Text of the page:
Breakfast TM_BF_PORRID_FI_001

There is little glamour in porridge. It may be historically significant, nutritious, and cost efficient, but it isn’t an inherently trendy food. This is no surprise really, considering the fact that it is difficult to make a bowl of lumpy, beige, amorphous goo look appealing to the uninitiated eater. Most people see porridge as an emergency food – something to cook when there’s nothing left in the pantry besides a few odd scoopfuls of wheat and a bit of salt. So it might seem funny that porridge is rising in the culinary ranks.

There is nothing new about porridge. Humans have been turning various cereals into porridge for nearly 6,000 years, well before society decided that grains needed to be hulled, ground, leavened, risen, baked, and sliced in order to be palatable. Cooking whole grains in liquid requires only minimal effort and results in a greater total yield than milling and processing grain into flour and bread. Grain could be harvested, dried, and stored to provide food year-round, and more valuable foods such as fruits, nuts, and spices could be added when available to create infinite variations on the base dish.

The rising popularity of bread – a more expensive, labor-intensive, and delicious grain-based dish – spelled disaster for porridge’s place in food culture. Where bread has seen countless waves of innovation, such as slicing and electric toasting, porridge has mostly been frozen in time, its recipes unchanged for thousands of years. Now, however, new generations of chefs seem to be taking those age-old recipes and revitalizing them with modern techniques and elements.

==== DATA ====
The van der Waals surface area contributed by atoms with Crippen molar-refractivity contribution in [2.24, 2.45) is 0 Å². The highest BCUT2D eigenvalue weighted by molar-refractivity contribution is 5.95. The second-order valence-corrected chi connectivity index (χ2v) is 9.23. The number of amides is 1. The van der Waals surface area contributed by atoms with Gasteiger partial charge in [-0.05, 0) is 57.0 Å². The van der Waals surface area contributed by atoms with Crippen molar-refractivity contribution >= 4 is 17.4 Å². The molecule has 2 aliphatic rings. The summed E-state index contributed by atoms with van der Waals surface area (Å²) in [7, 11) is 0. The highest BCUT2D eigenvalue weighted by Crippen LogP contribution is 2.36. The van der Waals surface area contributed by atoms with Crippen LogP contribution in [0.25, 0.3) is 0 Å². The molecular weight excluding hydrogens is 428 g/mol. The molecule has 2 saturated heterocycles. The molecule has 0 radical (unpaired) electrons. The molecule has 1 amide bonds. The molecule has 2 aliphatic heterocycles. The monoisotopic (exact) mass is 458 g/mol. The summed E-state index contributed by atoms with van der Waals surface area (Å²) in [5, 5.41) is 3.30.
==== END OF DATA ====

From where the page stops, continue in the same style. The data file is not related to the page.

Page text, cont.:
Forgotten Foods TM_FF_DIETS_FI_002

It’s January, which means that all across America, people are resolving to eat better. And that means that they’re also resolving to smugly tell you about it. But the next time your newly gluten-free, sugar-free, and dairy-free co-worker insists that you need to jump on the kale-acai smoothie express, just be thankful that this isn’t the turn of the century. Because back in the late 1800s and early 1900s, diet adherents really knew how to twist the guilt knife.